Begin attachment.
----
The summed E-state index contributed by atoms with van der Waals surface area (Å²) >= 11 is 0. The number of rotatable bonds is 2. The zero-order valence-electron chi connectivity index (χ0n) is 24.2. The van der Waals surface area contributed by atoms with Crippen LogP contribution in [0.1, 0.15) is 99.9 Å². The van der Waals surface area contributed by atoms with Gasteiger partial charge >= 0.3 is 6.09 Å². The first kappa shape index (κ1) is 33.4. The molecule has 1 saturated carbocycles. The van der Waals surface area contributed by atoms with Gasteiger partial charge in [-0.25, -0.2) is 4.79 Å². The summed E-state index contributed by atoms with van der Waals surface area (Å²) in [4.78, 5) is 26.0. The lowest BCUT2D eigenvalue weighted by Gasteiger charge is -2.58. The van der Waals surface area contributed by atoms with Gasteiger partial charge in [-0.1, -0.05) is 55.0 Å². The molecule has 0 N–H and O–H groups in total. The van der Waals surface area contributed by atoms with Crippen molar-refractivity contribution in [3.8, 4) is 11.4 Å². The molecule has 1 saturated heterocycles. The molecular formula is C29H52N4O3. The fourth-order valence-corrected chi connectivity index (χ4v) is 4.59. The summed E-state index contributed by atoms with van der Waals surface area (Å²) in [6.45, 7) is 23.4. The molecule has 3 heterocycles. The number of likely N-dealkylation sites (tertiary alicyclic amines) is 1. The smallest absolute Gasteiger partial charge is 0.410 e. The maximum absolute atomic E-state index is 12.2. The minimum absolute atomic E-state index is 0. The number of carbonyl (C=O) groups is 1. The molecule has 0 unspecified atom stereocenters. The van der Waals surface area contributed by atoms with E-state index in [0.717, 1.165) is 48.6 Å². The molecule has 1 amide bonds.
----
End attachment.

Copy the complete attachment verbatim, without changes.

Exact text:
The summed E-state index contributed by atoms with van der Waals surface area (Å²) >= 11 is 0. The number of rotatable bonds is 2. The zero-order valence-electron chi connectivity index (χ0n) is 24.2. The van der Waals surface area contributed by atoms with Crippen LogP contribution in [0.1, 0.15) is 99.9 Å². The van der Waals surface area contributed by atoms with Gasteiger partial charge >= 0.3 is 6.09 Å². The first kappa shape index (κ1) is 33.4. The molecule has 1 saturated carbocycles. The van der Waals surface area contributed by atoms with Gasteiger partial charge in [-0.25, -0.2) is 4.79 Å². The summed E-state index contributed by atoms with van der Waals surface area (Å²) in [4.78, 5) is 26.0. The lowest BCUT2D eigenvalue weighted by Gasteiger charge is -2.58. The van der Waals surface area contributed by atoms with Gasteiger partial charge in [-0.1, -0.05) is 55.0 Å². The molecule has 0 N–H and O–H groups in total. The van der Waals surface area contributed by atoms with Crippen molar-refractivity contribution in [3.8, 4) is 11.4 Å². The molecule has 1 saturated heterocycles. The molecular formula is C29H52N4O3. The fourth-order valence-corrected chi connectivity index (χ4v) is 4.59. The summed E-state index contributed by atoms with van der Waals surface area (Å²) in [6.45, 7) is 23.4. The molecule has 3 heterocycles. The number of likely N-dealkylation sites (tertiary alicyclic amines) is 1. The smallest absolute Gasteiger partial charge is 0.410 e. The maximum absolute atomic E-state index is 12.2. The minimum absolute atomic E-state index is 0. The number of carbonyl (C=O) groups is 1. The molecule has 0 unspecified atom stereocenters. The van der Waals surface area contributed by atoms with E-state index in [0.717, 1.165) is 48.6 Å². The molecule has 1 amide bonds.